The black trace indicates my gross income. This is the total gross profit of my business while self-employed, and my total received income while unemployed. It includes 'Child Benefit', although what most people think of as income is their salary or profit excluding 'Child Benefit'. It is well to note, however, that the DSS includes Child Benefit as part of 'what the law says you need to live on'.

The purple trace indicates my net income. This is the money I actually received. In other words, it is my gross income, less all direct taxes, namely:

† I do not pay for the actual water I receive. Instead, I am required to contribute to the provision of water for the community as a whole (including myself). The water rate I am required to pay is therefore a tax: not the price of the water I use. The same is true for the house rates.

I had a few odd one-day jobs supporting old clients who were still running my software for the first few years of my unemployment. These account for the non-coincidence of the black and purple traces in those first few years of unemployment.

The yellow trace indicates my real income, that is, the money I receive and can spend free of both direct and indirect taxation. It is calculated as my net income, less 14%. This 14% is what is, on average, thought to be the overall effect of indirect taxation, comprising:

Dividing total tax (gross income less real income) by gross income gives the percentage by which my gross income was actually taxed. This percentage is shown in the following chart for each of the years from 1977 to 1999.

Comparing this chart with the first chart shows that the years in which my percentage taxation was the highest were not the years in which my gross income was highest. My overall percentage taxation reached its highest value of 54% in 1987 when my gross income was £30,000. In 1985, when my gross income was almost £48,000, my total percentage taxation was only 32%.

While self-employed, my tax was paid during the year after that of the income to which it applied. However, this is not the reason for the above. In these charts, the income for each year is associated with the tax actually levied on that year's income.

Tax is shown as a percentage of total income: not as a percentage of so-called taxable income.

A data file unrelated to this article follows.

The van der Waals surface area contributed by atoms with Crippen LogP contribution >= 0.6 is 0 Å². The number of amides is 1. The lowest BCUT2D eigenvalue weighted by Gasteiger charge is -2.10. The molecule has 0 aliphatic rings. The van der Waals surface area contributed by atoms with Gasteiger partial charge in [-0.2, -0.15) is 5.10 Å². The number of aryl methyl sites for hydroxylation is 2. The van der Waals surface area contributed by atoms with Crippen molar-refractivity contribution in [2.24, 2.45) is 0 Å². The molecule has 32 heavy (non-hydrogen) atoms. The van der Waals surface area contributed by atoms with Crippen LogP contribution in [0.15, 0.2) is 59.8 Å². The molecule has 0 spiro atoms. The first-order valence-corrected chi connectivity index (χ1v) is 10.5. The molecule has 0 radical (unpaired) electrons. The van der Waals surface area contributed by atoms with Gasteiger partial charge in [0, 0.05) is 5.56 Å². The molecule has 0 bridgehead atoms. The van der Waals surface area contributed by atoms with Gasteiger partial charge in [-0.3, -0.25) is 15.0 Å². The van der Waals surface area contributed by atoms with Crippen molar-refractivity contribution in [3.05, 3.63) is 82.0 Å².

In the UK today, ordinary people do not have physical, legal or practical access to the basic resources they would need in order to transform their own labour into their own needs of life. A minimum amount of money or 'vital income' is therefore needed to sustain life - ie for food, clothing and shelter. The closest thing to the concept of 'vital income' at present is 'tax-fee pay'. Tax-free pay is an amount you can 'earn' free of tax. Tax is levied only to the amount you 'earn' above this tax-free amount. However, this 'tax-free pay' does not apply to every kind of tax.


 It applies only to: It does not apply to:      
  • income tax, and
  • national insurance
  • house and water rates, or
  • VAT & other indirect taxes

In any case, the thresholds for income tax and national insurance are different. National insurance also has an upper limit. This effectively reduces the relative tax burden on the very highly paid. It is all [deliberately?] very confusing.

When I set my little computer program to compute my total effective taxation on what is called 'taxable pay', guess what, I got lots and lots of 'division by zero' errors. My little program was having to compute what percentage a large finite amount of tax was of zero taxable pay. This meant that, in effect, the total rate of tax was infinite.

The upshot is that there is not really a protected tax-free income which guarantees that everybody is at least able to get their basic needs of life. The amount any individual ends up with is determined by caprice in a turbulent cauldron of uncoordinated incompatible incomes, allowances, benefits, rates and taxes.

The symptoms suggest that those who decide tax rules do so from a grand picture of the national economy from which they form a model of the generic taxpayer for each income level. But there is no such thing as a generic taxpayer. A national economy is a complex dynamical system. It gives rise to an astronomical number of situations which place each of its members in his own unique circumstances. The generic taxpayer may fair acceptably, but the real one can easily find himself trapped between the Devil and the Deep Blue Sea.

The only way the individual may be taxed fairly and safely is by designing tax rules not from a grand picture of the national economy but from a fractal picture of the inputs & outputs of the individual household and business. These rules must guarantee that neither income, spending nor taxation for any real individual, household or business are able to veer outside safe operating limits. Then, I surmise, the national economy will, by direct consequence, automatically take care of itself.


Parent Document | ©September 1995 Robert John Morton